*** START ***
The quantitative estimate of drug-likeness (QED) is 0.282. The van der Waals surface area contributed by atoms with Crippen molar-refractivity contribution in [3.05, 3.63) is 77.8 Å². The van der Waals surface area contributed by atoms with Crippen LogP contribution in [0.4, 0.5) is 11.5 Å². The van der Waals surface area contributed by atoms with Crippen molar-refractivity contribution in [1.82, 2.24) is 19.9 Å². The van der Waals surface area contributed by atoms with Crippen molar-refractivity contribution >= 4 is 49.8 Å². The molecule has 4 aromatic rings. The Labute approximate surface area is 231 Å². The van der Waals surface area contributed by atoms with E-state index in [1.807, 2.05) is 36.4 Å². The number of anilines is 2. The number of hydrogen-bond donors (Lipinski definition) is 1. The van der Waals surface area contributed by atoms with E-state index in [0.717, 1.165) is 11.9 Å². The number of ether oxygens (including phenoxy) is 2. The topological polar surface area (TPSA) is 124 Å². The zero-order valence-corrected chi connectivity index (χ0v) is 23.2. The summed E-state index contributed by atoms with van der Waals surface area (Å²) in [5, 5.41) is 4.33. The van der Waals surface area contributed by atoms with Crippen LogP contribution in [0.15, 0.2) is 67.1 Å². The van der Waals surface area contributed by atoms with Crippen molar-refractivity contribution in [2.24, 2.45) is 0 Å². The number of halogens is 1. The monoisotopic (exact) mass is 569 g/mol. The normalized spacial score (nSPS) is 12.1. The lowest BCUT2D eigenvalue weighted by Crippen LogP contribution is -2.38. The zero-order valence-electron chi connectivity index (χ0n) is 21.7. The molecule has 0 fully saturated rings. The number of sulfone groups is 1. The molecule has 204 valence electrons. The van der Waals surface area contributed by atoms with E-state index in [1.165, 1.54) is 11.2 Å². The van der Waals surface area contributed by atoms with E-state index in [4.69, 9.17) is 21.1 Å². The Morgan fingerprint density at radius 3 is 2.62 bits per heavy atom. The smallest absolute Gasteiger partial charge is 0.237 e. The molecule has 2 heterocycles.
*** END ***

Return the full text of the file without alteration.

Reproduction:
The quantitative estimate of drug-likeness (QED) is 0.282. The van der Waals surface area contributed by atoms with Crippen molar-refractivity contribution in [3.05, 3.63) is 77.8 Å². The van der Waals surface area contributed by atoms with Crippen LogP contribution in [0.4, 0.5) is 11.5 Å². The van der Waals surface area contributed by atoms with Crippen molar-refractivity contribution in [1.82, 2.24) is 19.9 Å². The van der Waals surface area contributed by atoms with Crippen molar-refractivity contribution >= 4 is 49.8 Å². The molecule has 4 aromatic rings. The Labute approximate surface area is 231 Å². The van der Waals surface area contributed by atoms with E-state index in [1.807, 2.05) is 36.4 Å². The number of anilines is 2. The number of hydrogen-bond donors (Lipinski definition) is 1. The van der Waals surface area contributed by atoms with E-state index in [0.717, 1.165) is 11.9 Å². The number of ether oxygens (including phenoxy) is 2. The topological polar surface area (TPSA) is 124 Å². The zero-order valence-corrected chi connectivity index (χ0v) is 23.2. The summed E-state index contributed by atoms with van der Waals surface area (Å²) in [5, 5.41) is 4.33. The van der Waals surface area contributed by atoms with Crippen LogP contribution in [0.15, 0.2) is 67.1 Å². The van der Waals surface area contributed by atoms with Crippen molar-refractivity contribution in [2.24, 2.45) is 0 Å². The number of halogens is 1. The monoisotopic (exact) mass is 569 g/mol. The normalized spacial score (nSPS) is 12.1. The lowest BCUT2D eigenvalue weighted by Crippen LogP contribution is -2.38. The zero-order valence-electron chi connectivity index (χ0n) is 21.7. The molecule has 0 fully saturated rings. The number of sulfone groups is 1. The molecule has 204 valence electrons. The van der Waals surface area contributed by atoms with E-state index in [1.165, 1.54) is 11.2 Å². The van der Waals surface area contributed by atoms with E-state index in [4.69, 9.17) is 21.1 Å². The Morgan fingerprint density at radius 3 is 2.62 bits per heavy atom. The smallest absolute Gasteiger partial charge is 0.237 e. The molecule has 2 heterocycles.